Sherwood Anderson (1876-1941)
A selective list of online literary criticism for the twentieth-century American novelist and short story writer Sherwood Anderson, favoring signed articles by recognized scholars and articles published in peer-reviewed sources
"Sherwood Anderson." A brief introduction to Anderson, from the college textbook publisher the Heath Anthology of American Literature.
"Sherwood Anderson." A short introduction to Anderson. Also "The American Novel: 1890s-1920s Naturalism." An overview of naturalism in the American novel, and some of the novelists who can be considered naturalistic. Web site from PBS.
"Winesburg, Ohio." An introduction to Winesburg, Ohio by the literary critic and political activist Irving Howe, part of a hypertext project at U of Virginia.
Kale, Verna. "Sherwood Anderson: Winesburg, Ohio" (1919). Article at the Literary Encyclopedia [subscription service].
"Sherwood Anderson." A Teacher's Guide to Sherwood Anderson from textbook publisher Heath.
"Modernist Portraits: Sherwood Anderson." A web site on teaching Sherwood Anderson from the Annenberg/PBS project "American Passages."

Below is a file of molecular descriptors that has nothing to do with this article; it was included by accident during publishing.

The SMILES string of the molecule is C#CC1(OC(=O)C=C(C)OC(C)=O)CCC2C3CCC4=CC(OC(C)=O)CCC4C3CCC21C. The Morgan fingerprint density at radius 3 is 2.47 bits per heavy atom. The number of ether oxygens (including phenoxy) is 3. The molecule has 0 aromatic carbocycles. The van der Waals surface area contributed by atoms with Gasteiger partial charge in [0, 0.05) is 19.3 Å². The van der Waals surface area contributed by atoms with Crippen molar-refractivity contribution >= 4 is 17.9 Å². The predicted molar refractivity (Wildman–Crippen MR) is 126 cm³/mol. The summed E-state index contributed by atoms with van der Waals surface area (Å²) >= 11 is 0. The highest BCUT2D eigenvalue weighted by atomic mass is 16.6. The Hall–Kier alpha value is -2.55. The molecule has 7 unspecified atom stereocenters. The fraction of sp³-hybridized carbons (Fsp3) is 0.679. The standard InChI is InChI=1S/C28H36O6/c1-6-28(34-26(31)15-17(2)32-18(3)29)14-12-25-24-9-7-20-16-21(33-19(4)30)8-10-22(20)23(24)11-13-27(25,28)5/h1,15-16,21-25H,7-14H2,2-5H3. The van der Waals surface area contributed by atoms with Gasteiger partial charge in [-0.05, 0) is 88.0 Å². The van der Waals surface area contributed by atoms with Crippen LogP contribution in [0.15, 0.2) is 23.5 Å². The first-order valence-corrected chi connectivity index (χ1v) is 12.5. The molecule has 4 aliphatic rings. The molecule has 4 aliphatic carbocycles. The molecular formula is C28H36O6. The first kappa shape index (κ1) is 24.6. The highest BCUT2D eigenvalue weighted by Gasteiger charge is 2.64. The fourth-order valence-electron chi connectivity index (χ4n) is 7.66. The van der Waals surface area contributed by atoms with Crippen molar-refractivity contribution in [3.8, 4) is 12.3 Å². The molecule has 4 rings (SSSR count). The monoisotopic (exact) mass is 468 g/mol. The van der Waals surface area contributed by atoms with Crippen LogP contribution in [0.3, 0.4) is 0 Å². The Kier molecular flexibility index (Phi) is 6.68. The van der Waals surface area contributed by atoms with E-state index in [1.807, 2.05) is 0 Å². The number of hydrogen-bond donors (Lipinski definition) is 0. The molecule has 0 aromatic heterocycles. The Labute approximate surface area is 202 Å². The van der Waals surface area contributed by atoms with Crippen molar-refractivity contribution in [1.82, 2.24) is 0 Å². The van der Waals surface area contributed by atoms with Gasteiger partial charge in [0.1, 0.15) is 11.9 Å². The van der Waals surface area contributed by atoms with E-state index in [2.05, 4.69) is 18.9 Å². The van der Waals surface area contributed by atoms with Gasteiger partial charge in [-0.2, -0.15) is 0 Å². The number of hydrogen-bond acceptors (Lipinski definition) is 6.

"Winesburg, Ohio by Sherwood Anderson." A short introduction to Winesburg, Ohio. American Studies Resource Centre, Liverpool Univ.
"The Sherwood Anderson Collection." An online exhibition of pictures, bibliography and some manuscripts related to Sherwood Anderson from Virginia Tech library.
"Sherwood Anderson and The Dial." Sherwood Anderson's works that appeared in The Dial between 1920-1927, a period in which this little magazine was publishing the best new writers of poetry, prose, and drama.
Bidney, Martin. 'Windy McPherson's Son' and Silent McEachern's son: Sherwood Anderson and Light in August [and William Faulkner]. Mississippi Quarterly, Summer 1993 [subscription service].
Conner, Marc C. Fathers and sons: Winesburg, Ohio and the revision of modernism. Studies in American Fiction, Autumn 2001 [subscription service].
Whalan, Mark. "Dreams of manhood: narrative, gender, and history in Winesburg, Ohio." Studies in American Fiction, Autumn 2002 [subscription service].
1998-2012 by Jan Pridmore